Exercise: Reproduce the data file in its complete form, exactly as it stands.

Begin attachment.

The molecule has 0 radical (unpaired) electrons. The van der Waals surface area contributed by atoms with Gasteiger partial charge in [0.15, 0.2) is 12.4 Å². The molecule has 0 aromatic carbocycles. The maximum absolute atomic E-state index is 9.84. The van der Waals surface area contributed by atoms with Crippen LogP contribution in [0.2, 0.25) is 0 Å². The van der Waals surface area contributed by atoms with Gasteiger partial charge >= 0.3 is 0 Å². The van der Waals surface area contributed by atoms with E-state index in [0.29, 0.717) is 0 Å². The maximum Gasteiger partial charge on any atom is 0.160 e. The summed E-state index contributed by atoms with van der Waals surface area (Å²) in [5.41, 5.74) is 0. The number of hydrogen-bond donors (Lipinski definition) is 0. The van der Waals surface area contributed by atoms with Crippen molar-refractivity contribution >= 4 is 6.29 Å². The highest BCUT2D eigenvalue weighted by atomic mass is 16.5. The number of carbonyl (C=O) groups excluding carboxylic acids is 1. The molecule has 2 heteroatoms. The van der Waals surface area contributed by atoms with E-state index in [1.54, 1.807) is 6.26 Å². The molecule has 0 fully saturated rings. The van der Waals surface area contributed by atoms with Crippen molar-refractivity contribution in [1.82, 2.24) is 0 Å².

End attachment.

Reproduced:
The molecule has 0 radical (unpaired) electrons. The van der Waals surface area contributed by atoms with Gasteiger partial charge in [0.15, 0.2) is 12.4 Å². The molecule has 0 aromatic carbocycles. The maximum absolute atomic E-state index is 9.84. The van der Waals surface area contributed by atoms with Crippen LogP contribution in [0.2, 0.25) is 0 Å². The van der Waals surface area contributed by atoms with Gasteiger partial charge >= 0.3 is 0 Å². The van der Waals surface area contributed by atoms with E-state index in [0.29, 0.717) is 0 Å². The maximum Gasteiger partial charge on any atom is 0.160 e. The summed E-state index contributed by atoms with van der Waals surface area (Å²) in [5.41, 5.74) is 0. The number of hydrogen-bond donors (Lipinski definition) is 0. The van der Waals surface area contributed by atoms with Crippen molar-refractivity contribution >= 4 is 6.29 Å². The highest BCUT2D eigenvalue weighted by atomic mass is 16.5. The number of carbonyl (C=O) groups excluding carboxylic acids is 1. The molecule has 2 heteroatoms. The van der Waals surface area contributed by atoms with E-state index in [1.54, 1.807) is 6.26 Å². The molecule has 0 fully saturated rings. The van der Waals surface area contributed by atoms with Crippen molar-refractivity contribution in [1.82, 2.24) is 0 Å².